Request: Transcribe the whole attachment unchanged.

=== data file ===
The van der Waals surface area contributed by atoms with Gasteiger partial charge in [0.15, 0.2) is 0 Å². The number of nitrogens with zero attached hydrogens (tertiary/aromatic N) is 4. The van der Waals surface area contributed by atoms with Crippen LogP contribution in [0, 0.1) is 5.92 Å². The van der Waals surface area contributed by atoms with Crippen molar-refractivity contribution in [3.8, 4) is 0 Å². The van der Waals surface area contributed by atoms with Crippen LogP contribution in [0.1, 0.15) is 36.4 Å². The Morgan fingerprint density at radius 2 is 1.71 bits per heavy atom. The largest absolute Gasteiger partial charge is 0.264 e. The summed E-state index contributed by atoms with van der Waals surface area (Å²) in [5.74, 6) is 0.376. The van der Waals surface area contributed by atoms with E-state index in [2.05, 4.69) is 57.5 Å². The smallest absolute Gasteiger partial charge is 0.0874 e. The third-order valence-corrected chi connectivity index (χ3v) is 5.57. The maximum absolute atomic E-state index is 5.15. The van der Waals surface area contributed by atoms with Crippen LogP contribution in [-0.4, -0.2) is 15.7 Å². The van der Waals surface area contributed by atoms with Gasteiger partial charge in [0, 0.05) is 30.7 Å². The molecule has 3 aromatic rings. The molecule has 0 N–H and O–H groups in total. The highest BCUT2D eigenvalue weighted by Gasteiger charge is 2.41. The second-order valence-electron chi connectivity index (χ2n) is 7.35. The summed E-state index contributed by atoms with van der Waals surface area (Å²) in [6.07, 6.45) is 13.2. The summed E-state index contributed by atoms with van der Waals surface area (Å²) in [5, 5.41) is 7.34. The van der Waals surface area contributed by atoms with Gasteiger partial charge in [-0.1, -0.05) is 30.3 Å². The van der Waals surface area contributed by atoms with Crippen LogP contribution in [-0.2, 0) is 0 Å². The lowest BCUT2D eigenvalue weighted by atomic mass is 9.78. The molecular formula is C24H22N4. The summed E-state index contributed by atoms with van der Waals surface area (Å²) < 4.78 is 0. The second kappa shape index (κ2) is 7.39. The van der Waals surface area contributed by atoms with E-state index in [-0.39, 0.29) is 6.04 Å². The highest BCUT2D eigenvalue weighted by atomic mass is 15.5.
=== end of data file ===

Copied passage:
The van der Waals surface area contributed by atoms with Gasteiger partial charge in [0.15, 0.2) is 0 Å². The number of nitrogens with zero attached hydrogens (tertiary/aromatic N) is 4. The van der Waals surface area contributed by atoms with Crippen LogP contribution in [0, 0.1) is 5.92 Å². The van der Waals surface area contributed by atoms with Crippen molar-refractivity contribution in [3.8, 4) is 0 Å². The van der Waals surface area contributed by atoms with Crippen LogP contribution in [0.1, 0.15) is 36.4 Å². The Morgan fingerprint density at radius 2 is 1.71 bits per heavy atom. The largest absolute Gasteiger partial charge is 0.264 e. The summed E-state index contributed by atoms with van der Waals surface area (Å²) in [5.74, 6) is 0.376. The van der Waals surface area contributed by atoms with E-state index in [2.05, 4.69) is 57.5 Å². The smallest absolute Gasteiger partial charge is 0.0874 e. The third-order valence-corrected chi connectivity index (χ3v) is 5.57. The maximum absolute atomic E-state index is 5.15. The van der Waals surface area contributed by atoms with Crippen LogP contribution in [-0.4, -0.2) is 15.7 Å². The van der Waals surface area contributed by atoms with Gasteiger partial charge in [0, 0.05) is 30.7 Å². The molecule has 3 aromatic rings. The molecule has 0 N–H and O–H groups in total. The highest BCUT2D eigenvalue weighted by Gasteiger charge is 2.41. The second-order valence-electron chi connectivity index (χ2n) is 7.35. The summed E-state index contributed by atoms with van der Waals surface area (Å²) in [6.07, 6.45) is 13.2. The summed E-state index contributed by atoms with van der Waals surface area (Å²) in [5, 5.41) is 7.34. The van der Waals surface area contributed by atoms with Gasteiger partial charge in [-0.1, -0.05) is 30.3 Å². The van der Waals surface area contributed by atoms with Crippen LogP contribution in [-0.2, 0) is 0 Å². The lowest BCUT2D eigenvalue weighted by atomic mass is 9.78. The molecular formula is C24H22N4. The summed E-state index contributed by atoms with van der Waals surface area (Å²) < 4.78 is 0. The second kappa shape index (κ2) is 7.39. The van der Waals surface area contributed by atoms with E-state index in [-0.39, 0.29) is 6.04 Å². The highest BCUT2D eigenvalue weighted by atomic mass is 15.5.